That was the case at least until one day, the light went on, and I realized that making a searchable PDF from the original scan could enable me to find the relevant text faster. If this searchable PDF is made from the same OCR process used to create the text to translate, then any errors will be the same, and by putting in the questionable text, you can go precisely to the right place in the document! My original post on this subject on another blog was primarily about making searchable PDFs for reference documents (to find terms and usage easily in documents not intended for translation), but I actually use this error-finding technique more often in my work lately.



2 comments:

  1. Hi Kevin & all,

    I usually do OCR the way you describe, with manual zone definition where needed and saving as plain text with embedded images to be reformatted as much as possible according to the original before loading into a CAT tool for translation.

    This can seem to be a somehow long and painful process, but it is worth the effort, as the result is most of the time completely fit to be sent to the customer as it is, after you export it from MemoQ.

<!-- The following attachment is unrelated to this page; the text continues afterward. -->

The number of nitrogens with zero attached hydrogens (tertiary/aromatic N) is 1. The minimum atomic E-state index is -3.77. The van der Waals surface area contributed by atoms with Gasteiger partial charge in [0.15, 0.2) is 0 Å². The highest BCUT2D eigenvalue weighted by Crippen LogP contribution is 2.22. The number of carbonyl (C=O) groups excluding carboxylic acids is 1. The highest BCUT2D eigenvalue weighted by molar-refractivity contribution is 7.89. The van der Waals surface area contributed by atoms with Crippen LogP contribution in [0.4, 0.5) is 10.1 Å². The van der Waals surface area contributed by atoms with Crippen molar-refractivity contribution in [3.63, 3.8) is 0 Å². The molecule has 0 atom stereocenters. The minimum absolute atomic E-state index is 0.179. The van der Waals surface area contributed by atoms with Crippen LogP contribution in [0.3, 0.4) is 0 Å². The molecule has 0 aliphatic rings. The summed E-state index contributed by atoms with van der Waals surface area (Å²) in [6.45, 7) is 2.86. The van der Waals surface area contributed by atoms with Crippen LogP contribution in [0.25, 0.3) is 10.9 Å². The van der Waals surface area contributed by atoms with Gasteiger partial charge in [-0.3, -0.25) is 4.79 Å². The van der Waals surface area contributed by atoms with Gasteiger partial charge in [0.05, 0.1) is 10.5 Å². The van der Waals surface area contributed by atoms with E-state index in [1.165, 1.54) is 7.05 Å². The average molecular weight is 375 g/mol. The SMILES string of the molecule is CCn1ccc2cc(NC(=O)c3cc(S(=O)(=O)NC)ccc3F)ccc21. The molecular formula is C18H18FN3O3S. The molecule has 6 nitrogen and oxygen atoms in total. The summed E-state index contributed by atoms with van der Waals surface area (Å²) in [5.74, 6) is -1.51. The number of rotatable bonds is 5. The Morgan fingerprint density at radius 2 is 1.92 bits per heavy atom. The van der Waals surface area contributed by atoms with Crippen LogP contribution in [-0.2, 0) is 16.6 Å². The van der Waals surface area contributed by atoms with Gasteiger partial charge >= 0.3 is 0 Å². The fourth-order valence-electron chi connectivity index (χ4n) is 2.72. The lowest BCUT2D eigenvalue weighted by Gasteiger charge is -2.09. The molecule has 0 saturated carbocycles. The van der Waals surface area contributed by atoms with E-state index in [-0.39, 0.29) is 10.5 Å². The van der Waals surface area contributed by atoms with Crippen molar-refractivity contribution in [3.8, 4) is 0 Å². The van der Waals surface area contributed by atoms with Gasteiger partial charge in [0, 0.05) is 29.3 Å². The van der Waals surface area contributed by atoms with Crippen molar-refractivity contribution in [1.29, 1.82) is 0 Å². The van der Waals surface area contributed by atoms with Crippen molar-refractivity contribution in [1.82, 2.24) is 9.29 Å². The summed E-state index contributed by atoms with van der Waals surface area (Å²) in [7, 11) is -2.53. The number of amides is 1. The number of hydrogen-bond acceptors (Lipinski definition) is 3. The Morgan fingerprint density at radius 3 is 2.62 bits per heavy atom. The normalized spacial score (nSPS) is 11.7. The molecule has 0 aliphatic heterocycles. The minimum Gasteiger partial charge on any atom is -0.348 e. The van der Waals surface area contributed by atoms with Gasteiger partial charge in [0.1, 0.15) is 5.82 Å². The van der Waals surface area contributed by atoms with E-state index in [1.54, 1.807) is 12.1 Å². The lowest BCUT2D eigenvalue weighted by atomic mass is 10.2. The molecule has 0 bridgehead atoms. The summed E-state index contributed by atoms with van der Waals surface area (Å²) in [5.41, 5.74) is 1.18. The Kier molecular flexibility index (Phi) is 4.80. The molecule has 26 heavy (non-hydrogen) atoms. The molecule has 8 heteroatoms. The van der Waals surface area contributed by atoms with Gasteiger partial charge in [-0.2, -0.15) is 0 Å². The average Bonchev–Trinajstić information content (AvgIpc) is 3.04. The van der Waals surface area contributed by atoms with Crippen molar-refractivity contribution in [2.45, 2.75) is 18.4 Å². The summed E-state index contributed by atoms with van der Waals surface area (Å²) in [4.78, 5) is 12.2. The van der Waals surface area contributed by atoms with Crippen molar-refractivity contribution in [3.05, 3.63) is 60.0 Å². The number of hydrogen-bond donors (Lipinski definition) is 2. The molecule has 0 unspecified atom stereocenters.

But my trouble and question to you about this is more on the accountings than the technical side :

    1) in pages containing quite little text to be translated, but more pictures or tables full of figures or references, how are we supposed to count and value our work, when preparing a quote ?
    Should we charge extra for OCR + DTP, besides the translation on a per word rate ? Or should we charge a flat fee per page, whatever its content ?

    2) the time spent for OCR + DTP is rarely valued by the customer, but is it by translators themselves ? Are we actually aware of the the time we spend with these (eventually unpaid) tasks / chores, and do we manage to get duly rewarded for them ?

    3) And if we are lucky enough to get paid for them, and in some (most) cases where we are short on time, should we do this OCR + DTP work ourselves or outsource it to colleagues with more spare time at the moment ? And if outsourcing, what would be a fair price per page to pay or to receive, for this type of work, given the time it takes to do it right ?

    Well, this topic has probably been tackled many times and in many other blogs, sorry if this is off-topic or repetition.

    Thanks for your insight on the matter,

    Martin

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  2. If your "multi-column patent with small type" is a published European patent, you can get an XML version from the European publication server:
    https://data.epo.org/publication-server/search.
    I guess it's the same as the file they did the publishing with, so the only OCR difficulties are those that the EPO did not spot.